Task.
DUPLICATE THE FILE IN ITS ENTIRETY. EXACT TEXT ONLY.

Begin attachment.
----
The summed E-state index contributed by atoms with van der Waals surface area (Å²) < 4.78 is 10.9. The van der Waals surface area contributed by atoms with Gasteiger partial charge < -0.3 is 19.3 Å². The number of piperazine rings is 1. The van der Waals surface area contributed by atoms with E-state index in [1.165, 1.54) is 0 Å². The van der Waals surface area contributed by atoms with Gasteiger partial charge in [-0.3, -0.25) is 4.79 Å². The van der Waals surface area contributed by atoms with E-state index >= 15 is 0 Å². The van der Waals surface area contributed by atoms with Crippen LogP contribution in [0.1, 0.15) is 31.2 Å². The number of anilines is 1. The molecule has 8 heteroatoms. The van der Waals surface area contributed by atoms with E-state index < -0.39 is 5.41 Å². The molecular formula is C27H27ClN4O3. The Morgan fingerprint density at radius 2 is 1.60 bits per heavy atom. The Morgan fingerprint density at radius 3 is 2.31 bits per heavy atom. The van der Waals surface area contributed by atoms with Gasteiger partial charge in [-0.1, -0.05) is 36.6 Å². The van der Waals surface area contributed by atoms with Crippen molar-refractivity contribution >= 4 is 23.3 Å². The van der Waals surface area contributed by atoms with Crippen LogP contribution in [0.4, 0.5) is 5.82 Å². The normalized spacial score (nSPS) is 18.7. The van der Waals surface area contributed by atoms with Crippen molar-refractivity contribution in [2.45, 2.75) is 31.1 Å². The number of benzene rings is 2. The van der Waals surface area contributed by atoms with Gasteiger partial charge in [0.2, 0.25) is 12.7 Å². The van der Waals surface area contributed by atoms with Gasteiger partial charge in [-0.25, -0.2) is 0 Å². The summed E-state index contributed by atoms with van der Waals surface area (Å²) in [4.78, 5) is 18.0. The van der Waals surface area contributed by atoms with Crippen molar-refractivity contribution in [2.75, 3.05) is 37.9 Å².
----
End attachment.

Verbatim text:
The summed E-state index contributed by atoms with van der Waals surface area (Å²) < 4.78 is 10.9. The van der Waals surface area contributed by atoms with Gasteiger partial charge < -0.3 is 19.3 Å². The number of piperazine rings is 1. The van der Waals surface area contributed by atoms with E-state index in [1.165, 1.54) is 0 Å². The van der Waals surface area contributed by atoms with Gasteiger partial charge in [-0.3, -0.25) is 4.79 Å². The van der Waals surface area contributed by atoms with E-state index >= 15 is 0 Å². The van der Waals surface area contributed by atoms with Crippen LogP contribution in [0.1, 0.15) is 31.2 Å². The number of anilines is 1. The molecule has 8 heteroatoms. The van der Waals surface area contributed by atoms with E-state index < -0.39 is 5.41 Å². The molecular formula is C27H27ClN4O3. The Morgan fingerprint density at radius 2 is 1.60 bits per heavy atom. The Morgan fingerprint density at radius 3 is 2.31 bits per heavy atom. The van der Waals surface area contributed by atoms with Gasteiger partial charge in [-0.1, -0.05) is 36.6 Å². The van der Waals surface area contributed by atoms with Crippen molar-refractivity contribution >= 4 is 23.3 Å². The van der Waals surface area contributed by atoms with Crippen LogP contribution in [0.4, 0.5) is 5.82 Å². The normalized spacial score (nSPS) is 18.7. The van der Waals surface area contributed by atoms with Crippen molar-refractivity contribution in [2.45, 2.75) is 31.1 Å². The number of benzene rings is 2. The van der Waals surface area contributed by atoms with Gasteiger partial charge in [0.2, 0.25) is 12.7 Å². The van der Waals surface area contributed by atoms with Gasteiger partial charge in [-0.25, -0.2) is 0 Å². The summed E-state index contributed by atoms with van der Waals surface area (Å²) in [4.78, 5) is 18.0. The van der Waals surface area contributed by atoms with Crippen molar-refractivity contribution in [2.75, 3.05) is 37.9 Å².